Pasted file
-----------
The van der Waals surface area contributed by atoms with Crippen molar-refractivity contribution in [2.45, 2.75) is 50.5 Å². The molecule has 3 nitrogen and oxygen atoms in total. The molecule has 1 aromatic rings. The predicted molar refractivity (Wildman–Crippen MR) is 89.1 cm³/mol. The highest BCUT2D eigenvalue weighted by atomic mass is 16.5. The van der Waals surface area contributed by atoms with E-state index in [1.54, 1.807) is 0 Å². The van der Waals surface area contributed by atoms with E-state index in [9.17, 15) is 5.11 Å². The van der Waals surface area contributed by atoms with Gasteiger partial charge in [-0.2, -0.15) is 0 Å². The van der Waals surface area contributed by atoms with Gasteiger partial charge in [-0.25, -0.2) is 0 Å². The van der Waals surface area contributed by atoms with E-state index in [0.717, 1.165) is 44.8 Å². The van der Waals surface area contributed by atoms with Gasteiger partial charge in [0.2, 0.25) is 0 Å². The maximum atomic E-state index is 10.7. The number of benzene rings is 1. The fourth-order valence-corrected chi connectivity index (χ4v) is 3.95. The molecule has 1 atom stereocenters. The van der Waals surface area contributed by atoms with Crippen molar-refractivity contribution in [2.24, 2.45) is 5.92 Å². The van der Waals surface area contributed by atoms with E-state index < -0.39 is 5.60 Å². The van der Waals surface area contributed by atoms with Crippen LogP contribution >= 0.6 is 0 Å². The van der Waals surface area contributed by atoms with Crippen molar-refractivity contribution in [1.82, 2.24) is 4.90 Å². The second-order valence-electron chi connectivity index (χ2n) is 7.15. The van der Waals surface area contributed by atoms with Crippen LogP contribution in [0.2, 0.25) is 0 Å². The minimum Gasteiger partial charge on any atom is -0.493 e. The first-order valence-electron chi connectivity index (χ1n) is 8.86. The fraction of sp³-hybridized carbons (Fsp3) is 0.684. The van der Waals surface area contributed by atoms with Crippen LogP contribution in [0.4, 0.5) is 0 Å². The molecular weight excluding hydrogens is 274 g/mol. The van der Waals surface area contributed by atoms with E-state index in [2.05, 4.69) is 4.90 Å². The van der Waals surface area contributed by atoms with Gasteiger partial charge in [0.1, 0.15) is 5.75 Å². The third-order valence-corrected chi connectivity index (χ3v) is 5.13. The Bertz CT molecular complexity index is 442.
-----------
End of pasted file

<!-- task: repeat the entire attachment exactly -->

The van der Waals surface area contributed by atoms with Crippen molar-refractivity contribution in [2.45, 2.75) is 50.5 Å². The molecule has 3 nitrogen and oxygen atoms in total. The molecule has 1 aromatic rings. The predicted molar refractivity (Wildman–Crippen MR) is 89.1 cm³/mol. The highest BCUT2D eigenvalue weighted by atomic mass is 16.5. The van der Waals surface area contributed by atoms with E-state index in [1.54, 1.807) is 0 Å². The van der Waals surface area contributed by atoms with E-state index in [9.17, 15) is 5.11 Å². The van der Waals surface area contributed by atoms with Gasteiger partial charge in [-0.2, -0.15) is 0 Å². The van der Waals surface area contributed by atoms with Gasteiger partial charge in [-0.25, -0.2) is 0 Å². The van der Waals surface area contributed by atoms with E-state index in [0.717, 1.165) is 44.8 Å². The van der Waals surface area contributed by atoms with Gasteiger partial charge in [0.2, 0.25) is 0 Å². The maximum atomic E-state index is 10.7. The number of benzene rings is 1. The fourth-order valence-corrected chi connectivity index (χ4v) is 3.95. The molecule has 1 atom stereocenters. The van der Waals surface area contributed by atoms with Crippen molar-refractivity contribution in [2.24, 2.45) is 5.92 Å². The van der Waals surface area contributed by atoms with E-state index < -0.39 is 5.60 Å². The van der Waals surface area contributed by atoms with Crippen LogP contribution >= 0.6 is 0 Å². The van der Waals surface area contributed by atoms with Crippen molar-refractivity contribution in [1.82, 2.24) is 4.90 Å². The second-order valence-electron chi connectivity index (χ2n) is 7.15. The van der Waals surface area contributed by atoms with Crippen LogP contribution in [0.2, 0.25) is 0 Å². The minimum Gasteiger partial charge on any atom is -0.493 e. The first-order valence-electron chi connectivity index (χ1n) is 8.86. The fraction of sp³-hybridized carbons (Fsp3) is 0.684. The van der Waals surface area contributed by atoms with Crippen LogP contribution in [0.4, 0.5) is 0 Å². The molecular weight excluding hydrogens is 274 g/mol. The van der Waals surface area contributed by atoms with E-state index in [2.05, 4.69) is 4.90 Å². The van der Waals surface area contributed by atoms with Gasteiger partial charge in [0.1, 0.15) is 5.75 Å². The third-order valence-corrected chi connectivity index (χ3v) is 5.13. The Bertz CT molecular complexity index is 442.